A federal district court ruling that a core provision of the health care reform law is unconstitutional, if upheld eventually by the Supreme Court, won't have a major direct effect on the law's information technology provisions, according to an attorney following the case.
But the ruling--that the reform law unconstitutionally mandates individuals to obtain health insurance and face tax penalties if they do not--if upheld would make the entire law's economic sustainability questionable, says Howard Burde, principal at Howard Burde Health Law LLC in Wayne, Pa.
Judge Henry Hudson of the U.S. District court for the Eastern District of Virginia in Richmond ruled: "While this case raises a host of complex constitutional issues, all seem to distill to the single question of whether or not Congress has the power to regulate--and tax--a citizen's decision not to participate in interstate commerce. Neither the U.S. Supreme Court nor any circuit court of appeals has squarely addressed this issue. No reported case from any federal appellate court has extended the Commerce Clause or Tax Clause to include the regulation of a person's decision to not purchase a product, notwithstanding its effect on interstate commerce."
The ruling, in the case of Commonwealth of Virginia v. Kathleen Sebelius, is one of several lawsuits filed against the reform law. The Supreme Court eventually will have the final say.
Judge Hudson severed the individual mandate from the rest of the law, which means declaring the mandate unconstitutional does not make the rest of the law unconstitutional, attorney Burde says. The ruling, however, could affect the requirement that states build Web-based health insurance exchanges to aid consumers in comparing and buying insurance policies. "My sense is the exchanges probably could exist without an individual mandate," Burde contends.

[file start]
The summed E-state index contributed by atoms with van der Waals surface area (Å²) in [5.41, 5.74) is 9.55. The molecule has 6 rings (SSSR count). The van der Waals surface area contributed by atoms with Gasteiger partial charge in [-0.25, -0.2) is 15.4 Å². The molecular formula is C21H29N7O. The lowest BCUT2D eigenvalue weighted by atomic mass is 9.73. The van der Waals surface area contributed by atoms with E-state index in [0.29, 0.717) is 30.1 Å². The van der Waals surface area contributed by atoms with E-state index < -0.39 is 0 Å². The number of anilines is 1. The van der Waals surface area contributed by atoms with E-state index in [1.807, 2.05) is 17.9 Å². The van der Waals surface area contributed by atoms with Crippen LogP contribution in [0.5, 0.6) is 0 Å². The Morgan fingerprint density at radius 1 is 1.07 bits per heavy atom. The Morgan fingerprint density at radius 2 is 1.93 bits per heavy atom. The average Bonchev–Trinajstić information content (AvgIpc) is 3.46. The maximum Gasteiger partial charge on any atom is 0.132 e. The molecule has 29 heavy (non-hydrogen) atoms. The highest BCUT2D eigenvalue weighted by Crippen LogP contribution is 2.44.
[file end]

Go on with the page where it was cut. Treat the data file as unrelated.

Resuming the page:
Absent the mandate, however, it may not make sense for many provisions of the reform law to continue. The mandate is the linchpin of the law, which imposed many new demands on insurers but promised them tens of millions of uninsured individuals coming onto the insured rolls.
That, theoretically, made it financially feasible to require insurers to offer multiple types of insurance, cover certain adult children on their parent's policies and outlaw pre-existing conditions and lifetime limits on coverage. Further, Burde notes, the law caps the premium ratio between young and older individuals. But if the young aren't mandated to get insurance, does the cap still work?
The bottom line is that the entire law is predicated on the individual mandate, so all provisions, including those covering insurance exchanges, operating rules for HIPAA transactions and other I.T. provisions could be affected, Burde believes. "There's no direct implication for I.T. provisions. But if the economics are upset by the absence of a mandate, the rest of the law won't work."
All parties for and against the reform law know that challenges to the individual mandate and other provisions eventually will end up in the Supreme Court, and there are legitimate constitutional questions, Burde says. "If the ruling is upheld, then I think the whole law has to be rethought."
Judge Hudson's decision is available on the CNN Web site.
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